Haywood septic repair project earns award
A project aiming to keep drinking water clean by helping people repair failing septic systems has earned Haywood County organizations statewide recognition from the N.C. Source Water Collaborative.
Haywood Waterways Association and the Haywood County Environmental Health Department won the Surface Water Implementation Award for their Haywood County Septic System Repair project. The Town of Black Mountain was also recognized with the Groundwater Implementation and Education Award for their Wellhead Protection Plan project.
The septic system project has funds to cover 75-100% of total repair costs for failing septic systems, with eligibility determined by failure severity, proximity to a waterway and financial need. Haywood Waterways partnered with Haywood County Environmental Health to help homeowners determine if they qualify and go through the process of finding contractors and ensuring the repair is done correctly.
Septic systems are efficient, but if not maintained properly they can fail, which when the failing system is near a river, stream or lake allows untreated wastewater to enter the waterway. The average septic system repair costs $5,400, more than many families can afford up-front. Through the program, the average homeowner would be responsible for $1,350 of that cost with the remaining $4,000 covered by grant dollars. So far the program has helped 143 homeowners and prevented as much as 51,480 gallons per day of untreated human waste from entering Haywood County streams.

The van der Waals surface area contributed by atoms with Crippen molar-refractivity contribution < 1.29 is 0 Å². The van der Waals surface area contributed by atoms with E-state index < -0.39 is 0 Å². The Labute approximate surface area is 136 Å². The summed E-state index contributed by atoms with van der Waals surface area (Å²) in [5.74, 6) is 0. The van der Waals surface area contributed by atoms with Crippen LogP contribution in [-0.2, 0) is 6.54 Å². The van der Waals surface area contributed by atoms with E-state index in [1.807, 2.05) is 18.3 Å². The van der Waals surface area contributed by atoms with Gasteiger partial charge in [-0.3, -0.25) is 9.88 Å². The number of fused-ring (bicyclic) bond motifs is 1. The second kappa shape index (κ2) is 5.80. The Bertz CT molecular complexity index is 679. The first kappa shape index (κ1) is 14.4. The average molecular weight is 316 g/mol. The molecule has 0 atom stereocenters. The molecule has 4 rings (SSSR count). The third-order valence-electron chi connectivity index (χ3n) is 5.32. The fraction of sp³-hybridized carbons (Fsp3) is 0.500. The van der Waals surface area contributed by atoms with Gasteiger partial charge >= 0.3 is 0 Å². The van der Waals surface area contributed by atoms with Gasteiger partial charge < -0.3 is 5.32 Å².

Funding is available throughout Haywood County, but the partners are focusing on the Richland Creek watershed — including Raccoon and Ratcliff Cove creeks — due to high bacterial counts in these waters. Foul odors, slow drainage, soggy soil, liquid waste on the drain field and excessive grass growth can signal septic system failure.
The N.C. Source Water Collaborative is a partnership of volunteers from nonprofits, universities, professional associations and all levels of government that develops and supports strategies to preserve drinking water sources and the land that protects and recharges them.
Septic system Q&A planned
Homeowners can get all their questions about septic systems answered during a free workshop offered noon to 1:30 p.m. Thursday, May 26, at the Haywood County Agricultural Service Center in Waynesville.
Staff from Haywood Waterways Association will be on hand to discuss everything there is to know about septic systems — how they work, common problems, solutions and financial help to implement them. Preventing and addressing septic system failure is key to maintaining water quality throughout the watershed.